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Firefighters in Connecticut confront risks of PFAS in protective gear


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Firefighters Exposed to Harmful Chemicals in Gear

Recent findings reveal that firefighters’ turnout gear, essential for their safety, contains perfluoroalkyl and polyfluoroalkyl substances (PFAS).

These chemicals, present in various products, are known for their persistence in the environment and potential health risks.

Kevin McKie of the Environmental Litigation Group explained the severity of the situation: “The turnout gear that firefighters have been wearing for a long time, the gear they wear to go into fires … has layers in it that contain a fair amount of PFAS.

Firefighters are being exposed at levels much higher than the general public.” He highlighted the dangers posed by PFAS, including its presence in the dust of firehouses, which firefighters can inadvertently inhale.

Legal Actions Against PFAS Manufacturers

Recognizing the risks, State Attorney General William Tong has initiated legal action against 28 manufacturers of PFAS.

This includes companies involved in the production of firefighting foam, a known source of PFAS exposure.

Nationally, efforts are intensifying, with around 500 cases pending in US District Court in Charleston, S.C., targeting major manufacturers like 3M and Dupont.

McKie commented on the plight of firefighters: “They didn’t realize that the gear …

and the products they were given to help them do their job as efficiently as possible and to save as many people as possible was hurting them at the same time.”

Personal Accounts from the Frontlines

Paul Spennato, a 13-year veteran of the Westport Fire Department, shared his personal experience with PFAS exposure.

Currently in remission from a myxoid liposarcoma tumor, Spennato expressed uncertainty about the direct link between his cancer and PFAS, but acknowledged his exposure to the chemicals.

His concern extends to multiple exposure routes firefighters face, stating: “The PFAS is in our gear that we wear, not just firefighting foam. You go to a structure fire and things that are burning in your home may contain PFAS.”

Reflecting on his earlier years, Spennato noted his less cautious approach towards his gear.

However, his outlook has changed significantly: “My message to the other firefighters is, be vigilant. Wear your gear only when necessary. Educate yourself on PFAS. Just do the best you can to wear all your protective equipment.”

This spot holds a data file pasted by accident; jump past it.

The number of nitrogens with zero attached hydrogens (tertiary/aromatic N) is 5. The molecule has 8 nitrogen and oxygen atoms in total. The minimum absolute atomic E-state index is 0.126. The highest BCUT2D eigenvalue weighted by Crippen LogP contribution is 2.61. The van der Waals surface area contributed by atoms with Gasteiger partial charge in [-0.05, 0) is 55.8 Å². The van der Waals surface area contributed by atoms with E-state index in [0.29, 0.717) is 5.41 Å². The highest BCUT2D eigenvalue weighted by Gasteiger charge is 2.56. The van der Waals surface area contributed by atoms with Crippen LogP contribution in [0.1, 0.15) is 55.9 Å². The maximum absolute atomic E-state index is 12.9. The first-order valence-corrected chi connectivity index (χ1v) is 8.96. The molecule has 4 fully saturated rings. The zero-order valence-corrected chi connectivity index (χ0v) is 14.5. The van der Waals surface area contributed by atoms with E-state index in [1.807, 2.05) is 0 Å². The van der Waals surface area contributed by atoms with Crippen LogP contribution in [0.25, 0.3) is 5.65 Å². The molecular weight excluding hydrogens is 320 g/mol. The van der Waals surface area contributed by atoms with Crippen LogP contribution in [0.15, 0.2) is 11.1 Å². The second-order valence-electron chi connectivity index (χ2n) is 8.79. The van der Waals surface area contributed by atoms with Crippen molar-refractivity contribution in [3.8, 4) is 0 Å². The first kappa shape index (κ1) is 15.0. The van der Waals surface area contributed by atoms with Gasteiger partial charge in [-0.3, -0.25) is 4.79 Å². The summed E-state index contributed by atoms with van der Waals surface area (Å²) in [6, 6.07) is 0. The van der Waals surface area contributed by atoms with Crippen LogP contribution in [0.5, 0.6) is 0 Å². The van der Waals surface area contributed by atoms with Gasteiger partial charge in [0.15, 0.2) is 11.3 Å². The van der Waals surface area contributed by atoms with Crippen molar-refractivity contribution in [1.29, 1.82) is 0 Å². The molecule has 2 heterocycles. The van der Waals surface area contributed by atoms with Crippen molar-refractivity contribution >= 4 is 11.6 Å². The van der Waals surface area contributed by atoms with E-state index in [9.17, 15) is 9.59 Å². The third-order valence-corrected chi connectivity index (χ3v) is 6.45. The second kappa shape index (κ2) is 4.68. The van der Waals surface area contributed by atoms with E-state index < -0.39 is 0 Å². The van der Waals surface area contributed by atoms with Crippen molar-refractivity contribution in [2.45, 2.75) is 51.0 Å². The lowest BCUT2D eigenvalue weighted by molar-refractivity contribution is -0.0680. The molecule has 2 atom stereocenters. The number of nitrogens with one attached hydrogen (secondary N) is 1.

Statewide Initiatives and Personal Advocacy

Connecticut has made strides in supporting firefighters affected by cancer.

The Firefighters Cancer Relief Program, established in 2017 and bolstered with additional funding in October, aims to help firefighters recover lost wages during cancer treatment.

Peter Brown, president of the Uniformed Professional Firefighters Association, confirmed the utilization of this program by affected firefighters.

Spennato remains committed to educating his peers about PFAS risks and advocating for further support: “I would like for the politicians to stand behind us and support us with getting this PFAS out of our gear. I want more educational programs to bring awareness to our firefighters.”

IFSJ Comment

The challenges faced by Connecticut firefighters due to PFAS in their protective gear highlight a broader issue within the firefighting community.

The juxtaposition of their essential safety equipment potentially harboring harmful substances underscores a complex dilemma.

The collective efforts, ranging from legal action against manufacturers to individual advocacy and state-supported programs, indicate a growing recognition of this issue and a commitment to addressing it.

Ensuring firefighter safety extends beyond the immediate dangers of fire; it also involves protecting them from long-term health risks associated with their critical work.

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